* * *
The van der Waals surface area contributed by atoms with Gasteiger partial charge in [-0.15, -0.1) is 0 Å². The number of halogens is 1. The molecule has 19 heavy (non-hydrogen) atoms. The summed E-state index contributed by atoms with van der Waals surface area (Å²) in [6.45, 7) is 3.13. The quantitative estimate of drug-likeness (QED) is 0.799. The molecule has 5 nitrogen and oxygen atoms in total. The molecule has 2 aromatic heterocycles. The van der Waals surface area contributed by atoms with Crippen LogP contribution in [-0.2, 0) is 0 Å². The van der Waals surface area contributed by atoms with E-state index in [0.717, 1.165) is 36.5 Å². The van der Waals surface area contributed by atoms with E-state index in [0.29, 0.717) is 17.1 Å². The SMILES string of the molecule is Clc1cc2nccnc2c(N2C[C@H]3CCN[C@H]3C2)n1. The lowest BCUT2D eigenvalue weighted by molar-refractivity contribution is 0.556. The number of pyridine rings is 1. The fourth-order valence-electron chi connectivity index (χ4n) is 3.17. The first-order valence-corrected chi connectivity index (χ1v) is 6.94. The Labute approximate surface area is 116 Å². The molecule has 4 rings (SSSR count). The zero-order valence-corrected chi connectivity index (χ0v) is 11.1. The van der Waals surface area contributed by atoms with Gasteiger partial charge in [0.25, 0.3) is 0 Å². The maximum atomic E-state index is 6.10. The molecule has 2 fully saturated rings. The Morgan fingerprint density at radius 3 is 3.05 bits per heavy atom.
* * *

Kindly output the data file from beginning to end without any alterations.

The van der Waals surface area contributed by atoms with Gasteiger partial charge in [-0.15, -0.1) is 0 Å². The number of halogens is 1. The molecule has 19 heavy (non-hydrogen) atoms. The summed E-state index contributed by atoms with van der Waals surface area (Å²) in [6.45, 7) is 3.13. The quantitative estimate of drug-likeness (QED) is 0.799. The molecule has 5 nitrogen and oxygen atoms in total. The molecule has 2 aromatic heterocycles. The van der Waals surface area contributed by atoms with Crippen LogP contribution in [-0.2, 0) is 0 Å². The van der Waals surface area contributed by atoms with E-state index in [0.717, 1.165) is 36.5 Å². The van der Waals surface area contributed by atoms with E-state index in [0.29, 0.717) is 17.1 Å². The SMILES string of the molecule is Clc1cc2nccnc2c(N2C[C@H]3CCN[C@H]3C2)n1. The lowest BCUT2D eigenvalue weighted by molar-refractivity contribution is 0.556. The number of pyridine rings is 1. The fourth-order valence-electron chi connectivity index (χ4n) is 3.17. The first-order valence-corrected chi connectivity index (χ1v) is 6.94. The Labute approximate surface area is 116 Å². The molecule has 4 rings (SSSR count). The zero-order valence-corrected chi connectivity index (χ0v) is 11.1. The van der Waals surface area contributed by atoms with Gasteiger partial charge in [0.25, 0.3) is 0 Å². The maximum atomic E-state index is 6.10. The molecule has 2 fully saturated rings. The Morgan fingerprint density at radius 3 is 3.05 bits per heavy atom.